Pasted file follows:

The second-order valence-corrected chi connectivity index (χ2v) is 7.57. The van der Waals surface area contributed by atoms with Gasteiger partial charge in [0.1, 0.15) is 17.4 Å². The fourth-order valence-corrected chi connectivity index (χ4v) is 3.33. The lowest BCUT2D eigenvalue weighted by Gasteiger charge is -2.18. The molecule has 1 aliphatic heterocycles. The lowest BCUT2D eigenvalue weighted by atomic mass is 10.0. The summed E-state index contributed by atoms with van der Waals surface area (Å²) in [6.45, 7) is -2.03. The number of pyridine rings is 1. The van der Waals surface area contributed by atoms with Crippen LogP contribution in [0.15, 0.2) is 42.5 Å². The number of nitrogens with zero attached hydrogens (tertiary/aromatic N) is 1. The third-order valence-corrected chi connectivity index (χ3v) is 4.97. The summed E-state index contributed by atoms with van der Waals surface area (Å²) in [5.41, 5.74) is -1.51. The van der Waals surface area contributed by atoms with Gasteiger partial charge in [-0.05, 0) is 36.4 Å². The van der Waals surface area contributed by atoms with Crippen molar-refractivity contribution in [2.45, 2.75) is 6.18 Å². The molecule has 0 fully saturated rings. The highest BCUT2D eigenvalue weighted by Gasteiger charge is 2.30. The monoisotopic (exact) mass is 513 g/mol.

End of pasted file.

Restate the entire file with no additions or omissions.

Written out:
The second-order valence-corrected chi connectivity index (χ2v) is 7.57. The van der Waals surface area contributed by atoms with Gasteiger partial charge in [0.1, 0.15) is 17.4 Å². The fourth-order valence-corrected chi connectivity index (χ4v) is 3.33. The lowest BCUT2D eigenvalue weighted by Gasteiger charge is -2.18. The molecule has 1 aliphatic heterocycles. The lowest BCUT2D eigenvalue weighted by atomic mass is 10.0. The summed E-state index contributed by atoms with van der Waals surface area (Å²) in [6.45, 7) is -2.03. The number of pyridine rings is 1. The van der Waals surface area contributed by atoms with Crippen LogP contribution in [0.15, 0.2) is 42.5 Å². The number of nitrogens with zero attached hydrogens (tertiary/aromatic N) is 1. The third-order valence-corrected chi connectivity index (χ3v) is 4.97. The summed E-state index contributed by atoms with van der Waals surface area (Å²) in [5.41, 5.74) is -1.51. The van der Waals surface area contributed by atoms with Gasteiger partial charge in [-0.05, 0) is 36.4 Å². The van der Waals surface area contributed by atoms with Crippen molar-refractivity contribution in [2.45, 2.75) is 6.18 Å². The molecule has 0 fully saturated rings. The highest BCUT2D eigenvalue weighted by Gasteiger charge is 2.30. The monoisotopic (exact) mass is 513 g/mol.